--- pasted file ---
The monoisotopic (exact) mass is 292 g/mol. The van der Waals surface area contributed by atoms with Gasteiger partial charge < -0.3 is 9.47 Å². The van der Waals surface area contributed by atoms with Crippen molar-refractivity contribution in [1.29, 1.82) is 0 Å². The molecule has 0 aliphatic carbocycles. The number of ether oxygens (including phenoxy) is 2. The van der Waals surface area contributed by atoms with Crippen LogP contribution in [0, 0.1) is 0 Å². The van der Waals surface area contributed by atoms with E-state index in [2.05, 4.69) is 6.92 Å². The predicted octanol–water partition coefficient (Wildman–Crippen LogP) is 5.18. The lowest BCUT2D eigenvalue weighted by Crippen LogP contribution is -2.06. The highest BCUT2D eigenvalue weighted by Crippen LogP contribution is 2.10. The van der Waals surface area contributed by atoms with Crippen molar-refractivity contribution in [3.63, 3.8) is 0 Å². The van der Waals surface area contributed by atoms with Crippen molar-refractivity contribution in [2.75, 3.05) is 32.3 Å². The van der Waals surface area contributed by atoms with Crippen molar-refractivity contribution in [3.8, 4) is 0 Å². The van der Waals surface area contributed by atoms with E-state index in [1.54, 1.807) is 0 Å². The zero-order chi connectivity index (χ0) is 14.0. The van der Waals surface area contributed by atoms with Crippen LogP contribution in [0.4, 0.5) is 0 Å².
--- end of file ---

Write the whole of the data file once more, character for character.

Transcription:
The monoisotopic (exact) mass is 292 g/mol. The van der Waals surface area contributed by atoms with Gasteiger partial charge < -0.3 is 9.47 Å². The van der Waals surface area contributed by atoms with Crippen molar-refractivity contribution in [1.29, 1.82) is 0 Å². The molecule has 0 aliphatic carbocycles. The number of ether oxygens (including phenoxy) is 2. The van der Waals surface area contributed by atoms with Crippen LogP contribution in [0, 0.1) is 0 Å². The van der Waals surface area contributed by atoms with E-state index in [2.05, 4.69) is 6.92 Å². The predicted octanol–water partition coefficient (Wildman–Crippen LogP) is 5.18. The lowest BCUT2D eigenvalue weighted by Crippen LogP contribution is -2.06. The highest BCUT2D eigenvalue weighted by Crippen LogP contribution is 2.10. The van der Waals surface area contributed by atoms with Crippen molar-refractivity contribution in [3.63, 3.8) is 0 Å². The van der Waals surface area contributed by atoms with Crippen molar-refractivity contribution in [2.75, 3.05) is 32.3 Å². The van der Waals surface area contributed by atoms with Crippen molar-refractivity contribution in [3.8, 4) is 0 Å². The van der Waals surface area contributed by atoms with E-state index in [1.54, 1.807) is 0 Å². The zero-order chi connectivity index (χ0) is 14.0. The van der Waals surface area contributed by atoms with Crippen LogP contribution in [0.4, 0.5) is 0 Å².